ROCHESTER, N.Y. (WROC) — The City of Rochester’s Arson Task Force continues its investigation into the five-alarm fire at an abandoned warehouse on Otis street, which broke out March 13.
Kenyon Binns has lived in the area for more than 6 years and is currently the Recording Secretary for the Lyell-Otis Community Association, or LOCA. The group formed in 2021, comprised of people who live in the neighborhood, to help lift voices for an overlooked and underserved community. Binns explains LOCA was actually in the midst of a meeting when the fire first broke out.
“I was not surprised at all that this was happening because this place has been, it’s been vacant for years and its been an eyesore for years and we’ve been calling and complaining about it for years,” Binns says.
The organization had been communicating these concerns with the Northwest Quadrant Service Center, which does come to LOCA’s monthly meetings. LOCA members also called and emailed to the city directly.
LOCA recognizes the city did start to take action last summer but the state of the property had gone beyond an eyesore.
“The spots that I’m talking about specifically are the parking lots that you can see from Otis street, because I drive by it everyday. Honestly it looked like a bomb had gone off in there. There were trailers, there were people had started using it as a junkyard basically. There were abandoned cars, somebody had brought a boat in there and left it… there was just scrap metal everywhere. It looked terrible. It wasn’t sealed off so kids…I saw 8, 9-year-old, 10-year-old kids riding their bikes, goofing off in there, riding out of there. There’s no way that they should have been in there, “Binns says.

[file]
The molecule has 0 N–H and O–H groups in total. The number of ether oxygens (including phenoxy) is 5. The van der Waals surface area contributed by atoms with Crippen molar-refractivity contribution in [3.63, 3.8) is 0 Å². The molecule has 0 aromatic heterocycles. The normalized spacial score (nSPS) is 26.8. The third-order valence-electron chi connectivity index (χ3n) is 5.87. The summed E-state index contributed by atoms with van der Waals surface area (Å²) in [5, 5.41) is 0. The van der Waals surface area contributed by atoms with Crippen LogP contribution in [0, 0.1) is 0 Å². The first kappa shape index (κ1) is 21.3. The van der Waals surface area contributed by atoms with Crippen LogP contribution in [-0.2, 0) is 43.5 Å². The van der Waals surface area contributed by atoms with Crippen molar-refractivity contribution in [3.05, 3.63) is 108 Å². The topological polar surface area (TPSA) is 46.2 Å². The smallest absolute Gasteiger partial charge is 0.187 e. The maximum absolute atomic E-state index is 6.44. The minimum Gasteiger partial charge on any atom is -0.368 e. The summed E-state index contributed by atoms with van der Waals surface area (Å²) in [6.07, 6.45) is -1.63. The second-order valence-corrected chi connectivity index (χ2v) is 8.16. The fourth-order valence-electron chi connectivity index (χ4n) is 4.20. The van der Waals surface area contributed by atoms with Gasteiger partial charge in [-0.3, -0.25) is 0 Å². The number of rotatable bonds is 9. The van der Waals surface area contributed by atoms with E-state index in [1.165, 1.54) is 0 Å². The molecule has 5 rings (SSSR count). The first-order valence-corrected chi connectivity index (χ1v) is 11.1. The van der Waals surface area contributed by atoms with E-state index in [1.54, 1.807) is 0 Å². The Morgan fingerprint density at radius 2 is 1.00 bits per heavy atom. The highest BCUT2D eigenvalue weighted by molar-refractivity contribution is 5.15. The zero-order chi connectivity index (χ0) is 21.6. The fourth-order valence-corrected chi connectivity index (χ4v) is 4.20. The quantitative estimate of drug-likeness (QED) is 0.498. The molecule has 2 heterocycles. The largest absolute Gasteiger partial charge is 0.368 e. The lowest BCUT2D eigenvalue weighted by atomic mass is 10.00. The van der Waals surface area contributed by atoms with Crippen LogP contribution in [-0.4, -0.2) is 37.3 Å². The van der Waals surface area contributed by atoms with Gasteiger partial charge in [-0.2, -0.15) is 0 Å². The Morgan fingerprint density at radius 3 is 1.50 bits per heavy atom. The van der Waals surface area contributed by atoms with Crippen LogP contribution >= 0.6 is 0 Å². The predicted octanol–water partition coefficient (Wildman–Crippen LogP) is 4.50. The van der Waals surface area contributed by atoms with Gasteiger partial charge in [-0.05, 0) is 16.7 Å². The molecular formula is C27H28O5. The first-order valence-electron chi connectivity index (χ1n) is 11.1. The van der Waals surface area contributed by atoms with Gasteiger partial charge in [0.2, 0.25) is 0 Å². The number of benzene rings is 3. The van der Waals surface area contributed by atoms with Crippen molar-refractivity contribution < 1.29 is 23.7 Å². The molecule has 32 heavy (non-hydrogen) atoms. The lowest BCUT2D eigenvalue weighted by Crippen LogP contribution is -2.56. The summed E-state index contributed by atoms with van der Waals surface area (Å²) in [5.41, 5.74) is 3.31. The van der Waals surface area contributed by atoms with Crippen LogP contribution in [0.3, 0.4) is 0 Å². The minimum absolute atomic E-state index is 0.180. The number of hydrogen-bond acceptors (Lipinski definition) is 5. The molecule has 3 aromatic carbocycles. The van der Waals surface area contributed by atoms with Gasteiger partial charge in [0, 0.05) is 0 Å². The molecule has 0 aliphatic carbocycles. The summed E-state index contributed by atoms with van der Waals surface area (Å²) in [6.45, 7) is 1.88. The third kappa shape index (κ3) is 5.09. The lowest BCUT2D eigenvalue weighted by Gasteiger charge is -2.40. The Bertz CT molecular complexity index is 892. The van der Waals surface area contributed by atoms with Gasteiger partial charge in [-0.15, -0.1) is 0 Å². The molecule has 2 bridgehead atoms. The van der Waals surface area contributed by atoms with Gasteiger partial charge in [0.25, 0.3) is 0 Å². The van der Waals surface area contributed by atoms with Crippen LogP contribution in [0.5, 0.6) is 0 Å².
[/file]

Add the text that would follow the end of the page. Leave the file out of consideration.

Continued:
The city’s Housing Quality Taskforce began taking action against problematic landlords last summer and even hired a municipal attorney with the primary focus being abandoned and vacant buildings.
In a statement provided to News8 in regard to this story, the city’s Corporation Counsel Linda Kingsley says:
“Mayor Evans’ Housing Quality Task Force set into motion an upgraded process of addressing the most egregious properties in city neighborhoods in an effort to improve the quality of life for families. The City’s onboarding of a new municipal attorney whose sole focus is to ensure residential and commercial properties are in good standing. This addition has been making a significant impact on addressing negligent landlords and vacant homes and buildings by bringing more properties to court in the past several months than there have been in years. The City is attentive to the community’s concern for neglected properties, and remains committed to aggressively pursuing habitually non-compliant property owners and implementing enforcement practices.”
LOCA is not placing direct blame on any person or entity, but the grassroots group does hope to see progress of efforts made to address blight.
“This isn’t the only problem property, there are others that people in the neighborhood have told us about, like, we just want to see more accountability,” says Binns, adding an accessible or periodic list or chart of current properties could be a way to increase transparency and foster confidence.
LOCA adds, since the organization’s inception in 2021, there have been four leaders of the Northwest Quadrant Center and while communication has been proficient, it speaks to a larger volume of a need for greater stability, in particularly within the Northwest district.